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Carnegie Mellon's Research into Smart Cars Earns the University A Spot in the National Automated Highway Systems Consortium
PITTSBURGH--Imagine driving down the highway in a car that's smarter than you are, on a roadway studded with sensors and other devices that guide your vehicle along so you never have to worry about being sleepy, lost or sick.
These fantastic concepts are teetering on the brink of reality, and Carnegie Mellon's smart vehicles, which include a blue Chevrolet van, a pair of camouflaged Army ambulances and a Pontiac minivan*, all known as Navlabs, are set to play a key role in their development.
On October 7, 1994, the U.S. Department of Transportation announced a $202-million, seven-year grant to the National Automated Highway Systems Consortium (NAHSC), a group of 40 organizations whose nine core entities include a group of researchers from Carnegie Mellon~s Robotics Institute.
The consortium has been charged with developing the prototype of an automated highway system (AHS) by 1997. An AHS is a roadway with dedicated lanes in which vehicles' steering, braking and throttling capabilities will be controlled by special sensors, computers and communication devices.
The Department of Transportation will provide 80 percent of the costs during the seven-year period of development, which includes the initial prototype demonstration. The consortium will provide the remaining funds.
Core members of the consortium include General Motors Corp., the U.S. Department of Transportation, the California Department of Transportation (Caltrans), Bechtel Group, Inc., Parsons Brinckerhoff, Inc., Delco Products, Hughes Aircraft Co., University of California Partners for Advanced Transit and Highways (PATH), Carnegie Mellon and Lockheed Martin.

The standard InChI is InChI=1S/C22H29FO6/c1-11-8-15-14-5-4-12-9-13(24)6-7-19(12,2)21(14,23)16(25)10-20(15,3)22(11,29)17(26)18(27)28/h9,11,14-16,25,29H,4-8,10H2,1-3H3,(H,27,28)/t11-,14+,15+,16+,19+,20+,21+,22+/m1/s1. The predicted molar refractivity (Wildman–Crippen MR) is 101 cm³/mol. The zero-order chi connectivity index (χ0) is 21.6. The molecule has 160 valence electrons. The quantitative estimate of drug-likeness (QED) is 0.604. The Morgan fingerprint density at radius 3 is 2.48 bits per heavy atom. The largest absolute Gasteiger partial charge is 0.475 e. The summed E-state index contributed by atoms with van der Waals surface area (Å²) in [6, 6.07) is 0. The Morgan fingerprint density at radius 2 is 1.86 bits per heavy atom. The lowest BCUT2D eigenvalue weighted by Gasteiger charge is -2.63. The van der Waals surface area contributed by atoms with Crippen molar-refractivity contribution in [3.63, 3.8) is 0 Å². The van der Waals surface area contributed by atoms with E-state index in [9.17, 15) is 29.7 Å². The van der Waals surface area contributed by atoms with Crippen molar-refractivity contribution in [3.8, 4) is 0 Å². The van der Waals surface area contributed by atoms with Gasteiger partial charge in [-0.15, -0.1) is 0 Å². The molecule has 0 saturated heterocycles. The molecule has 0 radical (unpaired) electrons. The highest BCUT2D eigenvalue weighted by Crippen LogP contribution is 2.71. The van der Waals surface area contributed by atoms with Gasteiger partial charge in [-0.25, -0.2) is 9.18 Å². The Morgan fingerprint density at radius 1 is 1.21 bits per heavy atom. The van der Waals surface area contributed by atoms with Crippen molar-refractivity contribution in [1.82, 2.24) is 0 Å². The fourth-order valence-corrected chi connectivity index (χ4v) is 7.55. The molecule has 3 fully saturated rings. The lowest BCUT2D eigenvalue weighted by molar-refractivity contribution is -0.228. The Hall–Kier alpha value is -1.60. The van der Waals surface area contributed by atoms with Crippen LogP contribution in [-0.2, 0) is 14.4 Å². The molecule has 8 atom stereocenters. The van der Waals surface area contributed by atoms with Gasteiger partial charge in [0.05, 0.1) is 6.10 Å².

Four faculty members, including principal investigators Charles Thorpe and Dean Pomerleau, and Anthony Stentz and Martial Hebert, plus a cadre of 15 graduate students, will be working on the automated highway project. Other key faculty are involved as well. School of Computer Science Dean Raj Reddy will sit on a consortium program steering board and Robotics Institute Director Takeo Kanade will be a member of the consortium~s management oversight committee.
"Our role," says Thorpe, "is to develop critical enabling technologies--computer algorithms, sensors, and vehicle control strategy through our strength in research. Over the years, we have attacked a wide variety of problems--on and off road navigation, obstacle avoidance, autonomous parking, navigating intersections, following other vehicles planning our own routes by teleoperated remote control."
For nearly 10 years, the Navlab projects' prime funder has been the Advanced Research Projects Agency (ARPA), which has contributed more than $10 million to the vision of autonomous vehicles. "ARPA has funded us continuously,~ says Thorpe. ~We couldn~t have done it without their programmatic and financial continuity."
"This is a perfect case of taking military technology and applying it to civilian uses," Pomerleau adds.
Although California probably will be the site of the prototype highway, Pomerleau believes some preliminary experiments will be done near Pittsburgh on an abandoned stretch of the Pennsylvania Turnpike. "We'll need several vehicles and several miles of multi-lane roadway," he says. "We must push our systems to a higher level of reliability through extended testing in all weather, times of day and traffic conditions."
*The Pontiac minivan was donated to Carnegie Mellon by Delco Products.
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